It is great to see that the United States is beginning to catch up to Europe in the field of protecting its citizens’ privacy from abuse by the private sector. I think that this step is necessary if privacy is to exist in any form moving forward as companies wish to collect more and more data so that they can better target our preferences. It will not solve the privacy problem our society is facing by itself, but it is an important step towards taking back some control of our individual privacy as consumers.
It is important to note, however, that this is yet another set of regulations and standards that companies must follow on top of the myriad of other standards they must meet such as PCI, HIPAA, et al. If each state puts forth their own version of this law, this only gets further complicated and strenuous for companies. While standardizing practices is a good thing for protecting consumers, it is important that we do not overwhelm companies with heaps of regulations and standards, as putting too daunting of a gate up often inspires those who are confronted with it to seek another way around it. Surveys have shown that compliance to some standards has been on a slight decline due to the overwhelming amount that must be followed. We must take great care to make fair policy to which adherence is not too great a burden.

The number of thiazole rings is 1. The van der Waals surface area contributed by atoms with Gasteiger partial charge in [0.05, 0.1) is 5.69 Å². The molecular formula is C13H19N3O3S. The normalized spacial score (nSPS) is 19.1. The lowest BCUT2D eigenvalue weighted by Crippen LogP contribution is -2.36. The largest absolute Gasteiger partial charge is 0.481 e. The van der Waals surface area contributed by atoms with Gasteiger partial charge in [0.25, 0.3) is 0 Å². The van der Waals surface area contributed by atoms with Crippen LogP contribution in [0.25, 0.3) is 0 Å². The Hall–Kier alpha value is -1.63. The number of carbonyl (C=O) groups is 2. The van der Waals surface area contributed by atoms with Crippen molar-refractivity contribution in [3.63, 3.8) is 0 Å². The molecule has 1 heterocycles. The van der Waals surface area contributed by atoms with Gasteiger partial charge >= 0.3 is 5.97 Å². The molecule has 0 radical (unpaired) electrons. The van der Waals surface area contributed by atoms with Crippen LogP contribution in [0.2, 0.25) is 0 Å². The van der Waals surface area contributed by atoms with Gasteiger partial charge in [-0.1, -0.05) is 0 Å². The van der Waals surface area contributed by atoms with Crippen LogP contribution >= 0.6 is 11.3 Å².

Written by, Daniel Szafran
Apologies for the low-tier memes, I didn’t want to brew up my own at 4AM
RIT is rolling out Multi Factor Authentication very soon. Multi Factor Authentication is adding an extra factor to validate your credentials. For example, when you log into RIT services you are prompted your username and password; with the new multi factor authentication, you will need to provide an extra form of authentication. These methods include: Using the DUO mobile app, text, phone call, office phone call, and email. RIT has been experiencing more attacks than ever before, and this is their attempt at mitigating the risk of attacks. Last year MFA was put into effect for faculty, staff, and student employees. This was because many Ebiz accounts became compromised. The attackers then changed direct deposit numbers to be routed somewhere else. Luckily no one lost money because controllers saw the change in numbers and knew what was happening because another university was attacked in the same manner.